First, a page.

Amber is found in various parts of the world. The largest amber deposits are off the shores of the Baltic Sea and the North Sea. The great amber-producing country is the promontory of Sambia, now a part of Russia.
Pieces of amber from the sea-floor are cast up by the waves, and collected at ebb-tide. Sometimes the searchers wade into the sea, furnished with nets at the end of long poles, by means of which they drag in the sea-weed containing entangled masses of amber; or they dredge from boats in shallow water and rake up amber from between the boulders. Divers have been employed to collect amber from the deeper waters. Systematic dredging on a large scale was at one time carried on in the Curonian Lagoon by Messrs Stantien and Becker, the great amber merchants of Konigsberg. At the present time extensive mining operations are conducted in quest of amber. The pit amber was formerly dug in open works, but is now also worked by underground galleries. The nodules from the blue earth have to be freed from matrix and divested of their opaque crust, which can be done in revolving barrels containing sand and water. The sea-worn amber has lost its crust, but has often acquired a dull rough surface by rolling in sand.
Rolled pieces of amber, usually small but occasionally of very large size, may be picked up on the east coast of England, having probably been washed up from deposits under the North Sea. Cromer is the best-known locality, but it occurs also on other parts of the Norfolk coast, as well as at Great Yarmouth, Southwold, Aldeburgh and Felixstowe in Suffolk, and as far south as Walton-on-the-Naze in Essex, whilst northwards it is not unknown in Yorkshire. On the other side of the North Sea, amber is found at various localities on the coast of the Netherlands and Denmark. On the shores of the Baltic it occurs not only on the German and Polish coast but in the south of Sweden, in Bornholm and other islands, and in southern Finland. Amber has indeed a very wide distribution, extending over a large part of northern Europe and occurring as far east as the Urals. Some of the amber districts of the Baltic and North Sea were known in prehistoric times, and led to early trade with the south of Europe through the Amber Road. Amber was carried to Olbia on the Black Sea, Massilia (today Marseille) on the Mediterranean, and Adria at the head of the Adriatic; and from these centers it was distributed over the Hellenic world.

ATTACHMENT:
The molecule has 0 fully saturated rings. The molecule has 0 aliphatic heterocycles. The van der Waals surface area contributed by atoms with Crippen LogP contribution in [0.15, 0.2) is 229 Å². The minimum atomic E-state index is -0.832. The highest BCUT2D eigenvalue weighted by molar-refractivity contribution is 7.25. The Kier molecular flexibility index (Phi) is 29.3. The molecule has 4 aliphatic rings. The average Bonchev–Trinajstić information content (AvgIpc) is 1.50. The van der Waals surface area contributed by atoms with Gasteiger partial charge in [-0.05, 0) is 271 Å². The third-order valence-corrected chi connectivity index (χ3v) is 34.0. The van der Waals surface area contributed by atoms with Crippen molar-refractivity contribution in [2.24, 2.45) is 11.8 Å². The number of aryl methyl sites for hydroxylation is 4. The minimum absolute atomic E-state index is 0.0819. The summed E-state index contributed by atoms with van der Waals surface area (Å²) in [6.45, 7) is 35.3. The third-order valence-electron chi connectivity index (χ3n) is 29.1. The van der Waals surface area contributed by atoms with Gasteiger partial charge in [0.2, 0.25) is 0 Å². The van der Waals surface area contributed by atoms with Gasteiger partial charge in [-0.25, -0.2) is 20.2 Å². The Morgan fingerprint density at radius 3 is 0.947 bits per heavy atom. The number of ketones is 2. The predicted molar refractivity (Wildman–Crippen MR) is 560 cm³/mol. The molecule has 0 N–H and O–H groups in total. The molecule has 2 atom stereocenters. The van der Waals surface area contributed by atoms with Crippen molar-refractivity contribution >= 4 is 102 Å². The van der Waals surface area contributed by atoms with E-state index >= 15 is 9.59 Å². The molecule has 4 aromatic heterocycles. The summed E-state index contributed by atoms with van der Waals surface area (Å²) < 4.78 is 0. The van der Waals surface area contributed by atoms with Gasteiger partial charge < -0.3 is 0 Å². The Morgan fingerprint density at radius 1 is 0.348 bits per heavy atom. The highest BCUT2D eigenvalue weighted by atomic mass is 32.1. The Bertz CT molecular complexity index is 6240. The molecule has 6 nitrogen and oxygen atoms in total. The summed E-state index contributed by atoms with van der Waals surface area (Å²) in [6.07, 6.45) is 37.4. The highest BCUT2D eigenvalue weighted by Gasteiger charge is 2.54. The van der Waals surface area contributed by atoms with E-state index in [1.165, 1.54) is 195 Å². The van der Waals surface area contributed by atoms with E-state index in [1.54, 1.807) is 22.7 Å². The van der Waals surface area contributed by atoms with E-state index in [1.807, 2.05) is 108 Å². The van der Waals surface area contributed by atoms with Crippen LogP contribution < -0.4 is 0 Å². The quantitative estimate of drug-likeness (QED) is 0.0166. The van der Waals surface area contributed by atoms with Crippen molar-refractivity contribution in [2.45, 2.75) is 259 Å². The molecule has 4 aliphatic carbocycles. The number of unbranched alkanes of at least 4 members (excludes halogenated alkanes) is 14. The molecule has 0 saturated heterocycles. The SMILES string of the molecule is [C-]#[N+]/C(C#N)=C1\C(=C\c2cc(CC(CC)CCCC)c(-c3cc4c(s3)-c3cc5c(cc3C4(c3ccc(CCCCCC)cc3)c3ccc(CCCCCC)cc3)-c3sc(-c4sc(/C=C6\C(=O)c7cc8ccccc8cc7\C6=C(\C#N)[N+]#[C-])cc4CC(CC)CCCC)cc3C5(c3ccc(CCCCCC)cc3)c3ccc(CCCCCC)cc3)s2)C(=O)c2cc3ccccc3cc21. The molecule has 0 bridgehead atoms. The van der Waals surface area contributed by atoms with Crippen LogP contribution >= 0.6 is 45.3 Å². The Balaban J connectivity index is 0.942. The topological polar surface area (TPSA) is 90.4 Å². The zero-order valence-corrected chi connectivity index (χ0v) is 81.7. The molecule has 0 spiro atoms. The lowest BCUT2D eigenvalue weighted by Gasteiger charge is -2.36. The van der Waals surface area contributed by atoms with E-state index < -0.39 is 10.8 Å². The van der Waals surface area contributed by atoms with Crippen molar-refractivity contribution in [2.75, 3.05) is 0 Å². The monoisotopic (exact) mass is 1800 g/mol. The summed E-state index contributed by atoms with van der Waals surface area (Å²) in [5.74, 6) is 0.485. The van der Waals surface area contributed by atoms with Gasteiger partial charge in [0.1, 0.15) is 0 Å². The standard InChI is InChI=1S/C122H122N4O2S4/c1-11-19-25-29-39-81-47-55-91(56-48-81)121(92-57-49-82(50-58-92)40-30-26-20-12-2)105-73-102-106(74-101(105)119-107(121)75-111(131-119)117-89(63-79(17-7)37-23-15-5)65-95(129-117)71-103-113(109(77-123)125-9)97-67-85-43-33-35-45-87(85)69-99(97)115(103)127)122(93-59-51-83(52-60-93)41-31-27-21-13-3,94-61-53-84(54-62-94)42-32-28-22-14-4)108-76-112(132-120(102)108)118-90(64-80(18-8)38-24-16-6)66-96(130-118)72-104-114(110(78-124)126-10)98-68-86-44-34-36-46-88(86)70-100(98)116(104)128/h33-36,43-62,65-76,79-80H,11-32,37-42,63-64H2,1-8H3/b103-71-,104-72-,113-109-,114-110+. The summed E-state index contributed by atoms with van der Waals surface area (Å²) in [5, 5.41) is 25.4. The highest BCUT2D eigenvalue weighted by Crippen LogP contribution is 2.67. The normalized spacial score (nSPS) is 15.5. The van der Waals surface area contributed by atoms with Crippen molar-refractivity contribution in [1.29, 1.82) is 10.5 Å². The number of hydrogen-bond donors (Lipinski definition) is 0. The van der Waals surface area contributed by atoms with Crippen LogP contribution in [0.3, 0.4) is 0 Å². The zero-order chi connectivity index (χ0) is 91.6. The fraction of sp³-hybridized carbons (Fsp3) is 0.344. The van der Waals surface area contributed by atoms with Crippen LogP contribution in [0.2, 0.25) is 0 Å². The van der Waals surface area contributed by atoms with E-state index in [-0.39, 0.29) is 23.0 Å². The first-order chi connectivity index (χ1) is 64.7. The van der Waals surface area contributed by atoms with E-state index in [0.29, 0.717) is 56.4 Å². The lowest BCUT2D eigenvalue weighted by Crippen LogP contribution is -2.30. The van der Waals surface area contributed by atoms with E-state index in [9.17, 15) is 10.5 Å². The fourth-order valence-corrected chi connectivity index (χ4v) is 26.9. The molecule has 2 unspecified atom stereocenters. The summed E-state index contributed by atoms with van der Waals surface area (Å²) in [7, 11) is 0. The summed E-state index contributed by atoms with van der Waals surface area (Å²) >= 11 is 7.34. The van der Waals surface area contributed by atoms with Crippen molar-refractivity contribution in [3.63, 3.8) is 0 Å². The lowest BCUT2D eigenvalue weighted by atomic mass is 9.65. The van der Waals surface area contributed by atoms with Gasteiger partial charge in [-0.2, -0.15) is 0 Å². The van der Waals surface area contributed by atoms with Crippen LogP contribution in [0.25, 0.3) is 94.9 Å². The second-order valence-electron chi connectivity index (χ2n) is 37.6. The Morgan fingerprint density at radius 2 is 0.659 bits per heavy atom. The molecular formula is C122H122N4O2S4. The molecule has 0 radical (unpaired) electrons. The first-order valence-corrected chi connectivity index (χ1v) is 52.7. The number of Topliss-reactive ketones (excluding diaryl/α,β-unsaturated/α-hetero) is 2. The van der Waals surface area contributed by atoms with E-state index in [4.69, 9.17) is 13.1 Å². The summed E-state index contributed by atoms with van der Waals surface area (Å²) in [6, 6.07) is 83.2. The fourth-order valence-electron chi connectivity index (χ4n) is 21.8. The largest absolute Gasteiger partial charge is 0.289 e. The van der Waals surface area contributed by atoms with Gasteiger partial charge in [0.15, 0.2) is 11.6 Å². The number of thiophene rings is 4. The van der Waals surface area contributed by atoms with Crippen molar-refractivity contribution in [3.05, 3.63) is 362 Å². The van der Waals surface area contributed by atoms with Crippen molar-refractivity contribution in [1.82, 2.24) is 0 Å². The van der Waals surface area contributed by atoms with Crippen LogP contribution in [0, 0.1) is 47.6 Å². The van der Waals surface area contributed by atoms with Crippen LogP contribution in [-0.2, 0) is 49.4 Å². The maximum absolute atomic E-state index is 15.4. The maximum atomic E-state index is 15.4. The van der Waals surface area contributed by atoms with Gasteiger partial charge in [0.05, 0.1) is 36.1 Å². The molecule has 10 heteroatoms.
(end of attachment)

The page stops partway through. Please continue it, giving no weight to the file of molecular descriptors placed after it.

Amber is found primarily along the west coast of Jutland, from the southern border with Germany to the tip of Skagen. In 1940 a large number of amber beads, dating from 2500-2200 B.C., were discovered in Jutland. They are currently on display at the Skive Museum. The region, including the west coast of Denmark and adjacent Germany, is the originating area for the Bronze Age amber trade route to the Mediterranean. Amber was more plentiful in this region in the past than at present. It has been estimated that about 80% of the amber sold by Denmark today, is imported into the country from Poland, the CIS and Germany.
This type of amber is historically known as "Prussian Amber". This type of amber is found and mined in what was once called Konigsberg. Since 1945 has been known as Kaliningrad Oblast, Russia. The type of amber held in these fossil inclusions that show the Earth's plates being closer together than they are today.
In 1942, Christopher Columbus got a surprise when he arrived in the new world. When he landed on the island called "La Hispaniola" by the Spaniards (today Dominican Republic and Haiti), he was gifted a pair of shoes that had been decorated with amber from the Caribbean. This gift was given after he gifted a young prince a string of Baltic amber.
Dominican Republic amber is notorious for the variety of fossils within. Dominican Amber has an occurrence of about 10x that of insects than does Baltic amber. Amber in the Dominican is about 90% more translucent. Dominican amber is also unique from other amber regions because it varies colors, from a pale buttery color to a deep rosy color, to the infrequent smoky olive green color, and a cerulean color.
There are other regions in the world where amber is found. They include Burma, Dominican Republic, Germany, Sicily England, Malaysia, Mexico, India, Brazil, North America and Malaysia. The amber found in these regions can have a different coloration than the Baltic amber. The largest known source of amber still remains in the Baltic region.